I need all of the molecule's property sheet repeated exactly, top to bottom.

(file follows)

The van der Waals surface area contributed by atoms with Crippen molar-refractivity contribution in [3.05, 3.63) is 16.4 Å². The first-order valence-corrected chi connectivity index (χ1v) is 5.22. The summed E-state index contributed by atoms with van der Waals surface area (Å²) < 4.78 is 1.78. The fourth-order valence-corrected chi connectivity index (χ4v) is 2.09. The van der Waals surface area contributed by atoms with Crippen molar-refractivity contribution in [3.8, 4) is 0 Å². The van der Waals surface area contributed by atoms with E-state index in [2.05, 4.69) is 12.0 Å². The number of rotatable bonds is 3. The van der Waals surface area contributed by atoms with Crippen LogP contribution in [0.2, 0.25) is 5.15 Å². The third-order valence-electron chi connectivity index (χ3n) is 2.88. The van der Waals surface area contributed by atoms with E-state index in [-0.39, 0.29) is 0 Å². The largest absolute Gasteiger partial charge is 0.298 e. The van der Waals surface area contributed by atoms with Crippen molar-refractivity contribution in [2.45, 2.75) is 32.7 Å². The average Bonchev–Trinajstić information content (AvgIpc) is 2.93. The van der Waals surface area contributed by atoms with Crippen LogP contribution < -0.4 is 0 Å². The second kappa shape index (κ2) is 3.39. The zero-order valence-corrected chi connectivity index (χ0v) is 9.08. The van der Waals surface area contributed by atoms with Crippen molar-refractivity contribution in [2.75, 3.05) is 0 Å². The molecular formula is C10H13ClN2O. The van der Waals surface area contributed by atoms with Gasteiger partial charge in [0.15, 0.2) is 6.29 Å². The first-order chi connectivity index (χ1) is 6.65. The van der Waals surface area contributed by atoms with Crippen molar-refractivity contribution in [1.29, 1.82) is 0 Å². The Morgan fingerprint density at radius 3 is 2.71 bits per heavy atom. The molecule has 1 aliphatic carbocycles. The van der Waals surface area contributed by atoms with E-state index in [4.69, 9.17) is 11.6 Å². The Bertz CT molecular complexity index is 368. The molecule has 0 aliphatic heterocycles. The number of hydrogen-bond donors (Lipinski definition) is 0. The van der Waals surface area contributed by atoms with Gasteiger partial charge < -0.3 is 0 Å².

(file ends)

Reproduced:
The van der Waals surface area contributed by atoms with Crippen molar-refractivity contribution in [3.05, 3.63) is 16.4 Å². The first-order valence-corrected chi connectivity index (χ1v) is 5.22. The summed E-state index contributed by atoms with van der Waals surface area (Å²) < 4.78 is 1.78. The fourth-order valence-corrected chi connectivity index (χ4v) is 2.09. The van der Waals surface area contributed by atoms with Crippen molar-refractivity contribution in [3.8, 4) is 0 Å². The van der Waals surface area contributed by atoms with E-state index in [2.05, 4.69) is 12.0 Å². The number of rotatable bonds is 3. The van der Waals surface area contributed by atoms with Crippen LogP contribution in [0.2, 0.25) is 5.15 Å². The third-order valence-electron chi connectivity index (χ3n) is 2.88. The van der Waals surface area contributed by atoms with E-state index in [-0.39, 0.29) is 0 Å². The largest absolute Gasteiger partial charge is 0.298 e. The van der Waals surface area contributed by atoms with Crippen molar-refractivity contribution in [2.45, 2.75) is 32.7 Å². The average Bonchev–Trinajstić information content (AvgIpc) is 2.93. The van der Waals surface area contributed by atoms with Crippen LogP contribution < -0.4 is 0 Å². The second kappa shape index (κ2) is 3.39. The zero-order valence-corrected chi connectivity index (χ0v) is 9.08. The van der Waals surface area contributed by atoms with Crippen molar-refractivity contribution in [2.75, 3.05) is 0 Å². The molecular formula is C10H13ClN2O. The van der Waals surface area contributed by atoms with Gasteiger partial charge in [0.15, 0.2) is 6.29 Å². The first-order chi connectivity index (χ1) is 6.65. The van der Waals surface area contributed by atoms with Crippen molar-refractivity contribution in [1.29, 1.82) is 0 Å². The Morgan fingerprint density at radius 3 is 2.71 bits per heavy atom. The molecule has 1 aliphatic carbocycles. The van der Waals surface area contributed by atoms with E-state index in [4.69, 9.17) is 11.6 Å². The Bertz CT molecular complexity index is 368. The molecule has 0 aliphatic heterocycles. The number of hydrogen-bond donors (Lipinski definition) is 0. The van der Waals surface area contributed by atoms with Gasteiger partial charge < -0.3 is 0 Å².